Mechanically expanded TAVR may benefit high-risk aortic stenosis patients

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MEV aortic valve replacement is noninferior to SEV aortic valve replacement in high-risk patients with aortic stenosis.
MEV aortic valve replacement is noninferior to SEV aortic valve replacement in high-risk patients with aortic stenosis.

Mechanically expanded transcatheter aortic valve replacements may be just as effective as self-expanding aortic valve replacements for patients with aortic stenosis, according to a study published in JAMA.

Ted E Feldman, MD, of the Evanston Hospital Cardiology Division at Northshore University Health System in Illinois, and associates conducted a series of randomized tests using the Repositionable Percutaneous Replacement of Stenotic Aortic Valve Through Implantation of Lotus Valve System (REPRISE III) clinical trial to compare MEV with SEV in patients undergoing transcatheter aortic valve replacement (TAVR).

The main outcomes were safety (30-day measure) and effectiveness (1-year measure) end points. The safety end point measured noninferiority of MEV in all-cause mortality, stroke, extreme bleeding, stage 2/3 acute kidney injury, and any severe complications or damage to vasculature. For the effectiveness end point, which also measured for noninferiority, the researchers monitored all-cause mortality, stroke, and moderate to severe paravalvular leaks. If noninferiority conditions were met, a secondary end point (1-year measure) for superiority of MEV was conducted by testing for moderate or severe paravalvular leaks.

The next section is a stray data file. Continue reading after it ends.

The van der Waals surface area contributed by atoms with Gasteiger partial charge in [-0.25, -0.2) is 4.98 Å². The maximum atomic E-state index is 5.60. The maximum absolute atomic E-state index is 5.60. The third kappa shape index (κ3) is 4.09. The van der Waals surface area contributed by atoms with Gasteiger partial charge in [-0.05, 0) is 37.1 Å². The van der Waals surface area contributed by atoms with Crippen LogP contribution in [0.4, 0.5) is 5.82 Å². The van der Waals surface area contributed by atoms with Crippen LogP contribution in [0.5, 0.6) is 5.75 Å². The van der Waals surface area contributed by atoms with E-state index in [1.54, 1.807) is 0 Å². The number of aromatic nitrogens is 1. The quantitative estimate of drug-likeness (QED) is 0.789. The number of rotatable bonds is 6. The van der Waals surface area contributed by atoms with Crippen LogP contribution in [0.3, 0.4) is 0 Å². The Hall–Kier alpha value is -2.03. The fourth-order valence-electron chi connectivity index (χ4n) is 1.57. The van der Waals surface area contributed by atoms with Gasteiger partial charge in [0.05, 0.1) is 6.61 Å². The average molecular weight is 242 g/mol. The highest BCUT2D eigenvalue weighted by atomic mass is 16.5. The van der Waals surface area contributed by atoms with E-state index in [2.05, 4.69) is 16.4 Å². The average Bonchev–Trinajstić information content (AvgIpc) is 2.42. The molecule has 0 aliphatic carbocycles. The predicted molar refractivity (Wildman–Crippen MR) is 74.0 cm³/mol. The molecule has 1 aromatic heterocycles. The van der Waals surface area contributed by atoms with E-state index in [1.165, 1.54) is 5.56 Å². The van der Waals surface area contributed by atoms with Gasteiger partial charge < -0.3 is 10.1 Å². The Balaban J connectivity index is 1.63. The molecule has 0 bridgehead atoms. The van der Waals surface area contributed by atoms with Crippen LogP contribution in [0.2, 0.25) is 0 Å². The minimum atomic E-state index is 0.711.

Of the 1232 screened patients, 912 with high or severe risk and severe symptomatic aortic stenosis were randomly sorted to receive either the mechanically expanded lotus valve system (MEV) or the self-expanding CoreValve (SEV). The ratio of distribution was 2:1 for MEV (n=607) and SEV (n=305), respectively. Patient mean age was 82.8 at baseline.

The primary 30-day safety end point yielded a 3.1% difference between the 2 TAVR groups: 20.3% of MEV group patients and 17.2% of SEV group patients. The primary 1-year effectiveness end point yielded a -10.1% difference between MEV and SEV groups: 15.4% and 25.5% of patients in MEV and SEV groups, respectively.

The secondary end point resulted in 0.9% of MEV patients and 6.8% of SEV patients (difference, -6.1%) testing positive for paravalvular leakage. In addition, MEV patients had more implanted pacemakers (35.5%) than SEV patients (19.6%). Conversely, MEV patients had less procedures repeated (0.2% vs 2.0%), valve-in-valve deployments (0% vs 3.7%), and valve malpositioning (0% vs 2.7%) compared with SEV patients.

“Among high-risk patients with aortic stenosis, use of the MEV compared with the SEV did not result in inferior outcomes for the primary safety end point or the primary effectiveness end point,” the authors concluded.

“These findings suggest that the MEV may be a useful addition for TAVR in high-risk patients.”

Reference

  1. Feldman TE, Reardon MJ, Rajagopal V, et al. Effect of mechanically expanded vs self-expanding transcatheter aortic valve replacement on mortality and major adverse clinical events in high-risk patients with aortic stenosis: The REPRISE III randomized clinical trial. JAMA. 2018 Jan 2. doi:10.1001/jama.2017.19132
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